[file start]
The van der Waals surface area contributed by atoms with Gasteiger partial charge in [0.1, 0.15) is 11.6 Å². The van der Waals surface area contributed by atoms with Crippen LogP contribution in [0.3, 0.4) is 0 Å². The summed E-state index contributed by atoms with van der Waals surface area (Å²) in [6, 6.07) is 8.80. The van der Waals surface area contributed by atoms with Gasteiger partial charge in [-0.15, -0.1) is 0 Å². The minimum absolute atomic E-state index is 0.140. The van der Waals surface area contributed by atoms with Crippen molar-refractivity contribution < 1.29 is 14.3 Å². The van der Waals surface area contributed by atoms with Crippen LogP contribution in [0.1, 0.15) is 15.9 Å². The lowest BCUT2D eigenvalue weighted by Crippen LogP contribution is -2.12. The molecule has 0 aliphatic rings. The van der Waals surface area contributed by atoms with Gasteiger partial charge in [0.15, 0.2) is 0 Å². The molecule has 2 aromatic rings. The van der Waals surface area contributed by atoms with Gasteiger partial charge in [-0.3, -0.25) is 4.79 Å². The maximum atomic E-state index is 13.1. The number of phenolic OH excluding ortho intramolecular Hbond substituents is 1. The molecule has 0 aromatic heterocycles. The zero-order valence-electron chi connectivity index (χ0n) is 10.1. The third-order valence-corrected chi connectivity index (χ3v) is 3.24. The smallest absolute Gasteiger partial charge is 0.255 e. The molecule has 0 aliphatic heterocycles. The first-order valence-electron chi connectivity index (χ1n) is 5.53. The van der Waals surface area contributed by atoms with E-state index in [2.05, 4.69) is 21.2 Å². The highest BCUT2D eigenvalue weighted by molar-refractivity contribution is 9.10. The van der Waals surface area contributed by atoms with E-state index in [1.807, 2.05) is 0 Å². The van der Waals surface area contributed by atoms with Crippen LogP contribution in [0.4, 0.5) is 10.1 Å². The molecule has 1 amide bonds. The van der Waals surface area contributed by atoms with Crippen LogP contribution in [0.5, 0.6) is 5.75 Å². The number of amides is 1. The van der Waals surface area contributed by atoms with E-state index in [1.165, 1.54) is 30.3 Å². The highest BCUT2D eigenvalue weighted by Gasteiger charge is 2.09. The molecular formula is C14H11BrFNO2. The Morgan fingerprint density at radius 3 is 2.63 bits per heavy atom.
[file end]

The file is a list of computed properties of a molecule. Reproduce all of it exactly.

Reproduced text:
The van der Waals surface area contributed by atoms with Gasteiger partial charge in [0.1, 0.15) is 11.6 Å². The van der Waals surface area contributed by atoms with Crippen LogP contribution in [0.3, 0.4) is 0 Å². The summed E-state index contributed by atoms with van der Waals surface area (Å²) in [6, 6.07) is 8.80. The van der Waals surface area contributed by atoms with Gasteiger partial charge in [-0.15, -0.1) is 0 Å². The minimum absolute atomic E-state index is 0.140. The van der Waals surface area contributed by atoms with Crippen molar-refractivity contribution < 1.29 is 14.3 Å². The van der Waals surface area contributed by atoms with Crippen LogP contribution in [0.1, 0.15) is 15.9 Å². The lowest BCUT2D eigenvalue weighted by Crippen LogP contribution is -2.12. The molecule has 0 aliphatic rings. The van der Waals surface area contributed by atoms with Gasteiger partial charge in [0.15, 0.2) is 0 Å². The molecule has 2 aromatic rings. The van der Waals surface area contributed by atoms with Gasteiger partial charge in [-0.3, -0.25) is 4.79 Å². The maximum atomic E-state index is 13.1. The number of phenolic OH excluding ortho intramolecular Hbond substituents is 1. The molecule has 0 aromatic heterocycles. The zero-order valence-electron chi connectivity index (χ0n) is 10.1. The third-order valence-corrected chi connectivity index (χ3v) is 3.24. The smallest absolute Gasteiger partial charge is 0.255 e. The molecule has 0 aliphatic heterocycles. The first-order valence-electron chi connectivity index (χ1n) is 5.53. The van der Waals surface area contributed by atoms with E-state index in [2.05, 4.69) is 21.2 Å². The highest BCUT2D eigenvalue weighted by molar-refractivity contribution is 9.10. The van der Waals surface area contributed by atoms with E-state index in [1.807, 2.05) is 0 Å². The van der Waals surface area contributed by atoms with Crippen LogP contribution in [0.4, 0.5) is 10.1 Å². The molecule has 1 amide bonds. The van der Waals surface area contributed by atoms with Crippen LogP contribution in [0.5, 0.6) is 5.75 Å². The number of amides is 1. The van der Waals surface area contributed by atoms with E-state index in [1.165, 1.54) is 30.3 Å². The highest BCUT2D eigenvalue weighted by Gasteiger charge is 2.09. The molecular formula is C14H11BrFNO2. The Morgan fingerprint density at radius 3 is 2.63 bits per heavy atom.